Magnetic Loop Question

Discussion in 'Antennas, Feedlines, Towers & Rotors' started by W8NSI, Nov 22, 2016.

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  1. W8NSI

    W8NSI Ham Member QRZ Page

    I am using copper tubing. The coil of #6 will be silver soldered to it. I am looking at 20-10 meters for the freq range. I do like that idea of usina LARGE toroid placed around the loop and coupling coil to the coax wound onto it. I will have to order one to size for experimenting.

    I just joined the Magloop Yahoo Group and expect that I may be able to find answers there.
  2. AK5B

    AK5B Ham Member QRZ Page

    Good deal of info and inspiration on the MagLoop Group, for sure. That and Rich's site is where I got my first inspiration to build a STL.
    Do check out VK4AMZ's site as well as this excellent 32ppg treatise on the subject by the acknowledged loop guru VK5KLT linked here:

    Just curious; what size tubing are you using and do you know about the KI6GD loop calculator? It's a godsend, IMO.

    Also, please explain why on earth are you soldering #6 wire to your element (if I am reading your post correctly; I have had a glass or two of wine thus far...:D)

    73, Jeff
    W8NSI likes this.
  3. WA4SIX

    WA4SIX Ham Member QRZ Page

    Seems that he has a ferrite rod already & wanted to use that for a coupling transformer. I think he has been steered from that idea.
    Go through the Yahoo group over the past year or two & most questions will be answered.

  4. W8NSI

    W8NSI Ham Member QRZ Page

    I keep seeing references to this magic loop calculator but I guess everyone assumes that everyone else already knows about it so its web address isn't mentioned. I looked up KI6GD on here and he has NOTHING on his bio page about anything.
    Why on earth am I soldering the wire coil to the copper tubing??? Well it is darned aweful hard to wrap 1 inch diameter copper tubing around a ferrite rod. So I am using #6 wire to do the coupling to the copper loop. This is NOT intended as a QRO loop antenna BTW.
  5. WA4SIX

    WA4SIX Ham Member QRZ Page

  6. AK5B

    AK5B Ham Member QRZ Page

    Sounds like you've got things all wrong! You're actually trying to wrap 1" tubing around a ferrite rod? Or that you are soldering a 6ga. wire to the element as well?

    Better take a break and read up, do your homework before proceeding further. Leigh's article is a great place to start. So is the photos section of the MagLoop Group; that might give you some immediate insight, too. AA5TB has a lot of loop info and let me re-mention VK4AMZ who also has a site with several well-written pages with photos and analysis of his large 160/80/40M loop that he constructed atop his garage (and has had great success with, I might add).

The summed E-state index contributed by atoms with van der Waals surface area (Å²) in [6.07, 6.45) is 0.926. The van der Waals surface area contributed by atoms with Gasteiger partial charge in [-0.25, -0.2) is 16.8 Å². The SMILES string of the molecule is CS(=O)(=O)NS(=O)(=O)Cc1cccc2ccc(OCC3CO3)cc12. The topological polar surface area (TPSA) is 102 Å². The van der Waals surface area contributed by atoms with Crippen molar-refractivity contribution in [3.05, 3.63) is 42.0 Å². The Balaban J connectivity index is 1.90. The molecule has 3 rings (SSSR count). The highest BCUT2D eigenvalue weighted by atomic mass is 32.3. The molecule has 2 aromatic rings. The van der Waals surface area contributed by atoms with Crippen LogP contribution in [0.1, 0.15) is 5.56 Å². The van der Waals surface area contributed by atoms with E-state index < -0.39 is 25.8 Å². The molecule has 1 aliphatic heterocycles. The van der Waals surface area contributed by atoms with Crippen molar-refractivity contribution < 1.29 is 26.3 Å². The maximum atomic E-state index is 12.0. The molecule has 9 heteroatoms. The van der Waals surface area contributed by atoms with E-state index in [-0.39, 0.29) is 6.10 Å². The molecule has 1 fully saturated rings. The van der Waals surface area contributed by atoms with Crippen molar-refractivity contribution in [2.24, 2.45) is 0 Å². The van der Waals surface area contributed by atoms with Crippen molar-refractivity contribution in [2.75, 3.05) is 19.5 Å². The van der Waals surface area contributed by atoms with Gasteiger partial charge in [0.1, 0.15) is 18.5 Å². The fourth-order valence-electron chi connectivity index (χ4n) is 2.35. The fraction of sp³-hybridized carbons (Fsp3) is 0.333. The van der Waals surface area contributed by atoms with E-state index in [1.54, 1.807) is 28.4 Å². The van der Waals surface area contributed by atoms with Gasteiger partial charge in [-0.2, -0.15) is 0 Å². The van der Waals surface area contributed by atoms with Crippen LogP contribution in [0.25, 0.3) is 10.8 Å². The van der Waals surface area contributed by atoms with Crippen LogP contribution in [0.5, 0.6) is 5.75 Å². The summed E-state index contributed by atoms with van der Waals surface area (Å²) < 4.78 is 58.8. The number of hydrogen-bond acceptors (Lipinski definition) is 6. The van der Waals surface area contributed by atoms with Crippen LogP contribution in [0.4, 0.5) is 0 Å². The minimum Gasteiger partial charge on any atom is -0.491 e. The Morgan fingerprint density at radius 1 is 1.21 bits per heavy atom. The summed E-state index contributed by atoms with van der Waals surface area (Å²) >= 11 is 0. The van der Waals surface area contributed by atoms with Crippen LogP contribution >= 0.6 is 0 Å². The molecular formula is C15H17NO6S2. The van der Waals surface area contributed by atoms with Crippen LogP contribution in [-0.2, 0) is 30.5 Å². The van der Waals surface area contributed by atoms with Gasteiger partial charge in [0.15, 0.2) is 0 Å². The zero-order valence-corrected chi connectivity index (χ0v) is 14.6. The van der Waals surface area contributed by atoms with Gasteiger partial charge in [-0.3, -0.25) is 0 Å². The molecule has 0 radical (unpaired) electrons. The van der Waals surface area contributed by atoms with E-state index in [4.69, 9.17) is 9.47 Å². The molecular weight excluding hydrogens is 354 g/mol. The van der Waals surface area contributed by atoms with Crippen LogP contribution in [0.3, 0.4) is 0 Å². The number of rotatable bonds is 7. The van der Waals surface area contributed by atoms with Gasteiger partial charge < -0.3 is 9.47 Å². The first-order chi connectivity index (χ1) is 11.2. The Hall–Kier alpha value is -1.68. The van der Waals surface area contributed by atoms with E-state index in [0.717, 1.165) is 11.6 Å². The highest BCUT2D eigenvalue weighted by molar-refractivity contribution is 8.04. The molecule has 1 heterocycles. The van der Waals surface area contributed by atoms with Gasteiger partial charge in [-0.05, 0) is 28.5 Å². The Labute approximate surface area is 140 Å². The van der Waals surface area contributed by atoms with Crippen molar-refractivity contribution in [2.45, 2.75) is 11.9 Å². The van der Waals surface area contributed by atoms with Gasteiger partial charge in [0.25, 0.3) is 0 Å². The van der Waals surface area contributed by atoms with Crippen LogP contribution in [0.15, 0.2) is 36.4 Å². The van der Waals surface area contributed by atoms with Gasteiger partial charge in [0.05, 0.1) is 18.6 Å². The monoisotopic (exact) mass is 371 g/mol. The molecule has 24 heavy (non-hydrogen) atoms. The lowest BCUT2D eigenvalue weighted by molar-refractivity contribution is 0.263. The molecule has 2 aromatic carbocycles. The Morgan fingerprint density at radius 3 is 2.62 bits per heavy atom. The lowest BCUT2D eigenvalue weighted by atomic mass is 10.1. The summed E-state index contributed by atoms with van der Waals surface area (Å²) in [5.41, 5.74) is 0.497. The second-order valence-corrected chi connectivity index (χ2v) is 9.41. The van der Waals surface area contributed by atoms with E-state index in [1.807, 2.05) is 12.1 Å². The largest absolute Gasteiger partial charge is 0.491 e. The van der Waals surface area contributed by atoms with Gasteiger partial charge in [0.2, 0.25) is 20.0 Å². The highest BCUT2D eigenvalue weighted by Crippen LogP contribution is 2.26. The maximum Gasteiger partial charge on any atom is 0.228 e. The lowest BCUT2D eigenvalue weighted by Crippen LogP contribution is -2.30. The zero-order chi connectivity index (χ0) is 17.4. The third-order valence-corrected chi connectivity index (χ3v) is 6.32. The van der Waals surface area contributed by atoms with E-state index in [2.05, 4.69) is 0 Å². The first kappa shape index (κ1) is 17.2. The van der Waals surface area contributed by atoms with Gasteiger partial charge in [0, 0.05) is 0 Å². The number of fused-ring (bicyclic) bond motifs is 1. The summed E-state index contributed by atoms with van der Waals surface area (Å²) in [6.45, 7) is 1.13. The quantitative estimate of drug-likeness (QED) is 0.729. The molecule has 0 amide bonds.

I don't mean to discourage you but somehow you got off on the wrong foot already. Take a step back and look at what others have done.

    There is no easy way to link the KI6GD calculator otherwise I would have done so. If you search "KI6GD loop calculator" (all three words) his website should turn up where you can then download a zip file or something like that. Once installed and/or opened it will be a handy item on your desktop forever more.

    Good luck!

    PS: Just noticed Ed linked an Italian site where the calculator is currently hanging out---thanks, Ed!
    WA4SIX likes this.
  7. AF7ON

    AF7ON Ham Member QRZ Page

    Yes indeed! From his original sketch, the OP seems to indicate inserting a small coil in series with the main tubing antenna element right next to the tuning capacitor. I assume that this is the ferrite-coupled feed.

    There are two problems with this. First, the capacitor is a high-voltage point and it will be a challenge to feed close to this - exactly why most designs use a coupling means at the low-voltage point opposite the capacitor. Second, the inserted coil will add significantly to resistive losses of the loop, dramatically reducing its efficiency. The large-diameter main tubing element should be connected directly to the capacitor using large-area low-resistance contacts. The only feasible way of providing a ferrite-coupled drive is to use a toroid large enough to pass through the main tubing element - and locate it away from the capacitor.